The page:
LGBT suicide, specifically among teens, is sadly a far too common occurrence. Leelah Alcorn, a transgender 17 year-old from Ohio, tragically took her own life after posting a suicide note to Tumblr. The page has since been taken down, but according to this Change.org petition she wrote the following:
“My death needs to be counted in the number of transgender people who commit suicide this year. I want someone to look at that number and say ‘that’s fucked up’ and fix it. Fix society. Please.”
The petition calls for a ban on “transgender conversion therapy,” a practice through which Leelah’s parents were putting her. As the petition states, all major American psychological associations agree on the emotional harm that can be caused to transgender adolescents by attempting to change their gender identities, which is the entire point of conversion therapy.
Leelah wanted her death to mean something, and it certainly does: in its first 48 hours, even over a holiday, the petition has garnered over 200,000 signatures.
But Leelah shouldn’t have had to die for her life to mean something. Many people question the value of social media petitions such as this, whether or not they can actually generate official change. Not all of them do, but they at least bring about more awareness to their issues. Per the petition:
“No person should have to suffer as Leelah did. No person should be subjected to brainwashing to try to change their gender identity or sexual orientation. That’s why we are all here. To end the brainwashing and torturing of our youth!”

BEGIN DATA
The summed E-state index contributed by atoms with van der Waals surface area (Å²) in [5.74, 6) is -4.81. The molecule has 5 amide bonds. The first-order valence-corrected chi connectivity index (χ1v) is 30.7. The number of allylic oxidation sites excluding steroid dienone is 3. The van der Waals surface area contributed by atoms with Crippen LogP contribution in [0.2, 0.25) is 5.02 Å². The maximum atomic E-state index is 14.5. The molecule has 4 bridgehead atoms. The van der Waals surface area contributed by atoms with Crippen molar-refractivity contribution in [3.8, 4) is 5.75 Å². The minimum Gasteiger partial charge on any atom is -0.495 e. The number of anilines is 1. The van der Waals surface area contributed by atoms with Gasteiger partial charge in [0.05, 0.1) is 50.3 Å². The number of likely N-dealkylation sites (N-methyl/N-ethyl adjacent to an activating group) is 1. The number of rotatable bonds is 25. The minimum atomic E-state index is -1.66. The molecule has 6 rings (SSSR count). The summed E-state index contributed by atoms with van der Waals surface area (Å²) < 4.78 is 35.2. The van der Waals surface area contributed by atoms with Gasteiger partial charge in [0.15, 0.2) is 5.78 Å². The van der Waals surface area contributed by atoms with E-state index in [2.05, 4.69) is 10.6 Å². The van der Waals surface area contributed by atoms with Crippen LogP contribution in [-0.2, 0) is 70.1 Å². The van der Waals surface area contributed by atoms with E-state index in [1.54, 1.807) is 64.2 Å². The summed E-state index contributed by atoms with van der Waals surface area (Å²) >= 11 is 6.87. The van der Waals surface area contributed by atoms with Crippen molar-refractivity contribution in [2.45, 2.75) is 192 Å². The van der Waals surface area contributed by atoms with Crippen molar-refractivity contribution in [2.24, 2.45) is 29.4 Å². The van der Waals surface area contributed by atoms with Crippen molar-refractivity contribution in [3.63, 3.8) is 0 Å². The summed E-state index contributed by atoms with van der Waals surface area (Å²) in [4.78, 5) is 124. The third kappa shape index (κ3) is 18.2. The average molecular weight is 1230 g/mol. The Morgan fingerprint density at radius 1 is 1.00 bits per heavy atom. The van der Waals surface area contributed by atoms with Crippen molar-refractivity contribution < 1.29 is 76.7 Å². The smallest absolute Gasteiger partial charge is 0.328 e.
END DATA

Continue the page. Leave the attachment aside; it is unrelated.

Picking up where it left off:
CNN’s report on Leelah’s death quotes her mother—who only refers to her as Joshua, her legal name, and only uses masculine pronouns. She may have loved her child, but she did not accept or understand her. Leelah’s parents no doubt thought they were doing the right thing by putting her in conversion therapy—and that is the problem. In order to “fix society,” as Leelah wanted, we have to not only ban these conversion therapies, but eliminate the idea that changing an individual’s gender identity is even possible.
Quite frankly, the goals of this petition may become tangible sooner than we ever could have imagined. No one saw it coming when Alan Chambers shut down Exodus International, one of the world’s largest gay conversion therapies, in 2013, showing that it is a possibility to shut down the organizations trying to “fix” transgender people. We owe that (and much more ) to Leelah, and to the countless other transgender individuals who have taken their own lives.
Image courtesy of Change.org.